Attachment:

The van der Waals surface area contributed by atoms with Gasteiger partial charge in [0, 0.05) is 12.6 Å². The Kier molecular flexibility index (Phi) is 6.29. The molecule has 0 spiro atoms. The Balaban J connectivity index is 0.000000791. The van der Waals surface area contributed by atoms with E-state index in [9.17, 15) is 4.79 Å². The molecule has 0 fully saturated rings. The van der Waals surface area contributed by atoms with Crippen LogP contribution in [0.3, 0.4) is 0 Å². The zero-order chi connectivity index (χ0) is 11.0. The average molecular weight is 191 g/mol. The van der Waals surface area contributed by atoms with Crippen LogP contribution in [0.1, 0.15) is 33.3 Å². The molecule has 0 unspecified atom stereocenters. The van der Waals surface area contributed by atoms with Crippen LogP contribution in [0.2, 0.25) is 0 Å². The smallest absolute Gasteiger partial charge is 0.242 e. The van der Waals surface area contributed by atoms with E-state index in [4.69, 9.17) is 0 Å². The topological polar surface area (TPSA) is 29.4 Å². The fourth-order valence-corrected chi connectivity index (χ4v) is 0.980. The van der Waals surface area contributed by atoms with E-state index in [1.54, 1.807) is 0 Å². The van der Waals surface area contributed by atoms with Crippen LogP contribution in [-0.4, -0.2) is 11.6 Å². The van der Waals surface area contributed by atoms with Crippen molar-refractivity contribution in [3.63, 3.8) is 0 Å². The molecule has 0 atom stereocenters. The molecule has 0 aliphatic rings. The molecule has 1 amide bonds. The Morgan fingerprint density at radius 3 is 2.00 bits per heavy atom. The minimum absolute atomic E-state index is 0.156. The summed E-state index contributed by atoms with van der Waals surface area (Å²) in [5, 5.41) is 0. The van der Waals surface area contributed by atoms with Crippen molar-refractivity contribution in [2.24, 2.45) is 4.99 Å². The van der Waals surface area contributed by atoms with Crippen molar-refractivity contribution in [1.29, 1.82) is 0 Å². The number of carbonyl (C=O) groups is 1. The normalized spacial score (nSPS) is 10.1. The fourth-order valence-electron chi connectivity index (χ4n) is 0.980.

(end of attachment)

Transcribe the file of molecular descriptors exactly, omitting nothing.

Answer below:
The van der Waals surface area contributed by atoms with Gasteiger partial charge in [0, 0.05) is 12.6 Å². The Kier molecular flexibility index (Phi) is 6.29. The molecule has 0 spiro atoms. The Balaban J connectivity index is 0.000000791. The van der Waals surface area contributed by atoms with E-state index in [9.17, 15) is 4.79 Å². The molecule has 0 fully saturated rings. The van der Waals surface area contributed by atoms with Crippen LogP contribution in [0.3, 0.4) is 0 Å². The zero-order chi connectivity index (χ0) is 11.0. The average molecular weight is 191 g/mol. The van der Waals surface area contributed by atoms with Crippen LogP contribution in [0.1, 0.15) is 33.3 Å². The molecule has 0 unspecified atom stereocenters. The van der Waals surface area contributed by atoms with Crippen LogP contribution in [0.2, 0.25) is 0 Å². The smallest absolute Gasteiger partial charge is 0.242 e. The van der Waals surface area contributed by atoms with E-state index in [4.69, 9.17) is 0 Å². The topological polar surface area (TPSA) is 29.4 Å². The fourth-order valence-corrected chi connectivity index (χ4v) is 0.980. The van der Waals surface area contributed by atoms with E-state index in [1.54, 1.807) is 0 Å². The van der Waals surface area contributed by atoms with Crippen LogP contribution in [-0.4, -0.2) is 11.6 Å². The van der Waals surface area contributed by atoms with Crippen molar-refractivity contribution in [3.63, 3.8) is 0 Å². The molecule has 0 atom stereocenters. The molecule has 0 aliphatic rings. The molecule has 1 amide bonds. The Morgan fingerprint density at radius 3 is 2.00 bits per heavy atom. The minimum absolute atomic E-state index is 0.156. The summed E-state index contributed by atoms with van der Waals surface area (Å²) in [5, 5.41) is 0. The van der Waals surface area contributed by atoms with Crippen molar-refractivity contribution in [2.24, 2.45) is 4.99 Å². The van der Waals surface area contributed by atoms with Crippen molar-refractivity contribution in [1.29, 1.82) is 0 Å². The number of carbonyl (C=O) groups is 1. The normalized spacial score (nSPS) is 10.1. The fourth-order valence-electron chi connectivity index (χ4n) is 0.980.